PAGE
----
Hello, I 'm very interesting in japanese training methods. I have studied Renato Canova philosophy, and I have seen training plans like takayuki inubushi training. where can I find training plans of Japanese Women marathoners as Yuka Ando and others Japanese marathoners?.Thank you.
Kakaroto said…
Japanese woman top marathon training is secret!!!

Most-Read This Week

Morita Goes Sub-32 in 10000 m Debut

Running her track 10000 m debut of a 32:27 road 10 km in the spring, Kaori Morita (Panasonic) closed hard off a slow opening pace to win the National Corporate Federation Women's Long Distance Time Trials 10000 m Friday afternoon in Yamaguchi.

A new filler meet to take up space on the calendar following the National Corporate Women's Ekiden's move to November, the Corporate Time Trials meet featured one heat of 3000 m and three 5000 m heats before its main focus, the 10000 m. After a 3:19 first 1000 m Morita's teammate Yuka Hori, winner of the 10.9 km Third Stage at Nationals, took over, leading the field at 3:12 to 3:14 / km pace through 7000 m. Morita, who won the 7.0 km First Stage, went to the front at that point with a 3:14 to 8000 m before taking off.

Clocking her fastest split up to that point with a 3:07 between 8 and 9000 m, Morita closed impressively with a 3:01 final km to dip under 32 minutes as she won in 31:59.94. Steepler Chikako Mori (Sekisui Kagaku) w…

Saitama International Marathon Top Two's Times Annulled Due to Last-Minute Misdirection by Race Officials

At the Nov. 12 Saitama International Marathon, Kenyan Flomena Cheyech Daniel won a sprint finish over Bahraini Shitaye Habtegebrel by 3 seconds to take her second-straight Saitama title in 2:28:39. On Dec. 11 race organizers announced that both runners' times had been annulled.

In the midst of the pair's battle for the win, race officials misdirected the pair into the righthand lane on the final corner instead of the lefthand lane in which the finish line was located. Both ran over the curb dividing the two lanes and returned to the original course before finishing.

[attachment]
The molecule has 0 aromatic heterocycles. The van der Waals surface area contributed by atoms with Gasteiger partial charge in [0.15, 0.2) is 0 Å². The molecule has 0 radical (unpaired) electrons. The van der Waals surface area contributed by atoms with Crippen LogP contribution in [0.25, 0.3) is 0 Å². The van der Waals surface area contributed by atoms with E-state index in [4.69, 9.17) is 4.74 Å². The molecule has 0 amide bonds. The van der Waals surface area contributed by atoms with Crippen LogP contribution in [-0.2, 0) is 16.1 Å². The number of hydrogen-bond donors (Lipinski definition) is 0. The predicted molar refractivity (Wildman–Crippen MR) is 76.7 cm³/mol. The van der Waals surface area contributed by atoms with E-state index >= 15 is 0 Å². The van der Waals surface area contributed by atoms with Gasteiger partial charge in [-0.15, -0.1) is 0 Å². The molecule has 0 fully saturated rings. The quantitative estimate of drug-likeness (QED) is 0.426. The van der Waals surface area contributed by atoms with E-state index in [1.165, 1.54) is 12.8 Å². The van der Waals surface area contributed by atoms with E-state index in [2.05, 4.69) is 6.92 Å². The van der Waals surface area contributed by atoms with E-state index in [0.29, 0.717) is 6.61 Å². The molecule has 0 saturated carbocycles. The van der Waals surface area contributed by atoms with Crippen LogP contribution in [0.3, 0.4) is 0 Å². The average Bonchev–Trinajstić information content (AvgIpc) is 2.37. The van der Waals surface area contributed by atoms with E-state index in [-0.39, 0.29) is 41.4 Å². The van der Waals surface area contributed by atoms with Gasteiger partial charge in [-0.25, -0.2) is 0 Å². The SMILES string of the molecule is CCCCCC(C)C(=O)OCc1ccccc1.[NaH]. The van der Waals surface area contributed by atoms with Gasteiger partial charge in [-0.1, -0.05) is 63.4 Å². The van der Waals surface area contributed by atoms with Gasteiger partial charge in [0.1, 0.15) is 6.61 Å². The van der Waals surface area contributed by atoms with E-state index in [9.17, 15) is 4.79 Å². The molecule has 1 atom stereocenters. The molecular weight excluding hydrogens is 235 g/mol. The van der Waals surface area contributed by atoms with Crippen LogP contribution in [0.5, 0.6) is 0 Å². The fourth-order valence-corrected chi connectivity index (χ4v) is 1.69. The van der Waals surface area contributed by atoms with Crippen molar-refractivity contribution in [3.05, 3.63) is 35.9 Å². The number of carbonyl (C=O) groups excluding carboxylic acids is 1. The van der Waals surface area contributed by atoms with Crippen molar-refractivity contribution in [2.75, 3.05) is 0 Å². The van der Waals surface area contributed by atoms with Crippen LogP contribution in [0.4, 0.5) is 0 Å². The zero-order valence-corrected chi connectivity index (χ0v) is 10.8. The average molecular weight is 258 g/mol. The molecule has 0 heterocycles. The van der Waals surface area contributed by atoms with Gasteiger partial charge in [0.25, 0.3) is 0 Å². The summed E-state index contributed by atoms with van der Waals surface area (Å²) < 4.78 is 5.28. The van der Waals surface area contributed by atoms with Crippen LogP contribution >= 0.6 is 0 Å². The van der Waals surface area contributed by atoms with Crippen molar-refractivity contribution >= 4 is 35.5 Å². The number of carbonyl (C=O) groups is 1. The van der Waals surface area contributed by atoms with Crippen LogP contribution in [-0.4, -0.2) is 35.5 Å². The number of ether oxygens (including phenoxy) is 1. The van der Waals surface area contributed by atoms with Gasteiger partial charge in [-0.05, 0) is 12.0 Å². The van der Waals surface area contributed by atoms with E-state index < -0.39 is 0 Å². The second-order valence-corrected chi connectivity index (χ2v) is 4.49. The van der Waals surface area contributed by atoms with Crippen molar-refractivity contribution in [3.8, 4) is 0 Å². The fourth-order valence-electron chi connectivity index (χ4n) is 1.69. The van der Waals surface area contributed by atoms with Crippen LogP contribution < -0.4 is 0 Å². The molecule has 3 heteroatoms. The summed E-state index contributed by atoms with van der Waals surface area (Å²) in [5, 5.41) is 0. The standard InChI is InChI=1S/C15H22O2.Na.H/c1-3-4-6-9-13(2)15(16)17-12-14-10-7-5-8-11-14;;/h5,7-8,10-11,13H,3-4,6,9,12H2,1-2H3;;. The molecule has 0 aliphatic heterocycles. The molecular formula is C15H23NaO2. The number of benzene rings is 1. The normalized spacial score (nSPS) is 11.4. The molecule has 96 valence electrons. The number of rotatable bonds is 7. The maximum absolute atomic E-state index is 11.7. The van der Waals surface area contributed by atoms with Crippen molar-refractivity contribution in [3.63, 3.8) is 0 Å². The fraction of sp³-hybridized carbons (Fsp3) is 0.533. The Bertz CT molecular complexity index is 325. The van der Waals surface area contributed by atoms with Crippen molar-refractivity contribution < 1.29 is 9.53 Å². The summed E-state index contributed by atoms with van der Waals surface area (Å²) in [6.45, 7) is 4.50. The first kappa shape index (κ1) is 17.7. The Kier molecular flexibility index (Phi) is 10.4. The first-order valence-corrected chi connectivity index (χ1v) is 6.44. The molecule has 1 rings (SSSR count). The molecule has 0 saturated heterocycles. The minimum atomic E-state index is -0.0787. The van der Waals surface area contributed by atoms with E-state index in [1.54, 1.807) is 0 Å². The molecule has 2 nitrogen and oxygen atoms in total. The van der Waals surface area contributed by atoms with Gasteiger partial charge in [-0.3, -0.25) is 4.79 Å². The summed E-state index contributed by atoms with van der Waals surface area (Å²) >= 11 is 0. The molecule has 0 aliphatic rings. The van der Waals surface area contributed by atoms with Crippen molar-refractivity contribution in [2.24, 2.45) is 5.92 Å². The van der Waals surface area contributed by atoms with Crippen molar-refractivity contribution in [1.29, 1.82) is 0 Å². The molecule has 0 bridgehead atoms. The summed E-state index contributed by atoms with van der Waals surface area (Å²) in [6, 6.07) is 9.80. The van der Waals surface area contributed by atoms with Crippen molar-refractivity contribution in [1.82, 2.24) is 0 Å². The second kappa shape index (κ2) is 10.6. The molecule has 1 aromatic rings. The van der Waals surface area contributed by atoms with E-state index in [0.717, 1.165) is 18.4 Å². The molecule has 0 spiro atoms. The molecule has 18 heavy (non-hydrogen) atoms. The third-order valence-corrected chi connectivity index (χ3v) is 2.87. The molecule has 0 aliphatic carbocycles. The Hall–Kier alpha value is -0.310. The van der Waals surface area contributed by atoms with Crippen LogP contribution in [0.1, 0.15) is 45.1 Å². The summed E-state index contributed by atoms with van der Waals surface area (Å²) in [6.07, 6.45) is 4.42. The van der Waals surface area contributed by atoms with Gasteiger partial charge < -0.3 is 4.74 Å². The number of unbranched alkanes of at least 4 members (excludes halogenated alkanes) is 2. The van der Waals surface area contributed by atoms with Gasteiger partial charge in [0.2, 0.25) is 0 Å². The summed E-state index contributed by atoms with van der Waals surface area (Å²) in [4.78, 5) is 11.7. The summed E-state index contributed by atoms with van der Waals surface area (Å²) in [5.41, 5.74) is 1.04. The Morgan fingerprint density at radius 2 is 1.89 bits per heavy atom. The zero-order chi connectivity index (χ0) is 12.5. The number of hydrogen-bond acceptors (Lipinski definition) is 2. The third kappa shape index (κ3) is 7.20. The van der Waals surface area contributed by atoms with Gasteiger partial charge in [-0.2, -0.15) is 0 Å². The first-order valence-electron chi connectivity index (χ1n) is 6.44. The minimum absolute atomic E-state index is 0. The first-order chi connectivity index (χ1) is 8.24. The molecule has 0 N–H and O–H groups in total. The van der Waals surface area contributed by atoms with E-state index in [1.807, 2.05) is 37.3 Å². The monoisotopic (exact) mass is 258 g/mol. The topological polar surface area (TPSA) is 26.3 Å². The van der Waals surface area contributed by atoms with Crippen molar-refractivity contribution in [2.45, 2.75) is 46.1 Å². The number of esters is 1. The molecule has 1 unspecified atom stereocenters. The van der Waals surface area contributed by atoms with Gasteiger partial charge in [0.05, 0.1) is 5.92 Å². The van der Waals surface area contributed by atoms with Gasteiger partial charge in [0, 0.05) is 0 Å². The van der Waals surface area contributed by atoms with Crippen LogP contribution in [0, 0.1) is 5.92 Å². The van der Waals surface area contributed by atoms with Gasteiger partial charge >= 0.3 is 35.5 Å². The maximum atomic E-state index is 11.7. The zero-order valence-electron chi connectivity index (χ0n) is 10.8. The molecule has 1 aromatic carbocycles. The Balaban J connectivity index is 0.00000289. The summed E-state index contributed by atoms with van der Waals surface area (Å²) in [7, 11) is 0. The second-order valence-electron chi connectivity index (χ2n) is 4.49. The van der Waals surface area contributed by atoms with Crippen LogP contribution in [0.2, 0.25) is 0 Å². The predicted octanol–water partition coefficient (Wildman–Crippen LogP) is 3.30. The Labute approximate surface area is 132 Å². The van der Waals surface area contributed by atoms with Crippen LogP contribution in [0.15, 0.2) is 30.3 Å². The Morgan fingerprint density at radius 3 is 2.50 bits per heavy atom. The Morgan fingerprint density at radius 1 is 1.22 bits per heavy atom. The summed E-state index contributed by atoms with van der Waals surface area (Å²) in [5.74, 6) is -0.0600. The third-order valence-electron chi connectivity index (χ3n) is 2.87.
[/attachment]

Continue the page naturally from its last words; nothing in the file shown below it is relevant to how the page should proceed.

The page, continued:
At the time JAAF executive director Mitsugi Ogata said, "This was a mistake by the organizers and the athletes did nothing wrong. There was no effect on the finishing order and no advantage gained in terms of the distance run." After later consultation with JAAF officials, race organizers decided that Cheyech and Habtegebrel had not covered the complete distance and that their times should be annulled. N…

Tokyo Marathon to Move to March Date Beginning in 2019

At a press conference in Tokyo on Dec. 12, the Tokyo Marathon Foundation announced that beginning in 2019, the Tokyo Marathon will move from its current date on the last Sunday of February to the first Sunday of March. The next Imperial succession is set to take place in 2019, meaning that February 23 will become the Emperor's Birthday national holiday starting in 2020. The race date is being preemptively moved to avoid any potential overlap.

According to the Foundation, setting up and breaking down the facilities necessary to hold the Tokyo Marathon takes several days. With the finish area being positioned in front of the Imperial Palace there were concerns that problems would arise due to the large number of people who would gather in the area to celebrate the Emperor's birthday.

Translator's note: The Tokyo Marathon previously experimented with a March race date in 2009 but abandoned it to return to February the next year. Since 1994 the first Sunday of March has been t…